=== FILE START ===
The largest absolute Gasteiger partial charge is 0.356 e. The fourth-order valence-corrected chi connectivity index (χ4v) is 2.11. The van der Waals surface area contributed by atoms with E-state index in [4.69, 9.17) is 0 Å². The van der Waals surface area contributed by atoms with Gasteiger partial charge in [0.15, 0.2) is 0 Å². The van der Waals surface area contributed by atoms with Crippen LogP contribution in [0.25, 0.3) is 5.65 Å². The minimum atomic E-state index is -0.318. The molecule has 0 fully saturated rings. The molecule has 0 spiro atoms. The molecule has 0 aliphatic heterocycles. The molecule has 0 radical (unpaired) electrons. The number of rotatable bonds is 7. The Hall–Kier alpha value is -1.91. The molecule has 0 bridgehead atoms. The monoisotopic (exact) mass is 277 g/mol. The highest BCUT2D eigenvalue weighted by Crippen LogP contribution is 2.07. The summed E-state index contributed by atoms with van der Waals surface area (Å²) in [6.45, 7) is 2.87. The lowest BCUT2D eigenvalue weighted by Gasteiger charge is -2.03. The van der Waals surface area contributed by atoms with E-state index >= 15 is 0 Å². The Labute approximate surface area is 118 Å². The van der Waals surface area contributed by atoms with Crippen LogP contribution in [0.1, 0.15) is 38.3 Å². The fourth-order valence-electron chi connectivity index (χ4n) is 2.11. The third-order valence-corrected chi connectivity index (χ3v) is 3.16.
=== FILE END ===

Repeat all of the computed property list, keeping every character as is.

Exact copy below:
The largest absolute Gasteiger partial charge is 0.356 e. The fourth-order valence-corrected chi connectivity index (χ4v) is 2.11. The van der Waals surface area contributed by atoms with E-state index in [4.69, 9.17) is 0 Å². The van der Waals surface area contributed by atoms with Gasteiger partial charge in [0.15, 0.2) is 0 Å². The van der Waals surface area contributed by atoms with Crippen LogP contribution in [0.25, 0.3) is 5.65 Å². The minimum atomic E-state index is -0.318. The molecule has 0 fully saturated rings. The molecule has 0 spiro atoms. The molecule has 0 aliphatic heterocycles. The molecule has 0 radical (unpaired) electrons. The number of rotatable bonds is 7. The Hall–Kier alpha value is -1.91. The molecule has 0 bridgehead atoms. The monoisotopic (exact) mass is 277 g/mol. The highest BCUT2D eigenvalue weighted by Crippen LogP contribution is 2.07. The summed E-state index contributed by atoms with van der Waals surface area (Å²) in [6.45, 7) is 2.87. The lowest BCUT2D eigenvalue weighted by Gasteiger charge is -2.03. The van der Waals surface area contributed by atoms with E-state index >= 15 is 0 Å². The Labute approximate surface area is 118 Å². The van der Waals surface area contributed by atoms with Crippen LogP contribution in [0.1, 0.15) is 38.3 Å². The fourth-order valence-electron chi connectivity index (χ4n) is 2.11. The third-order valence-corrected chi connectivity index (χ3v) is 3.16.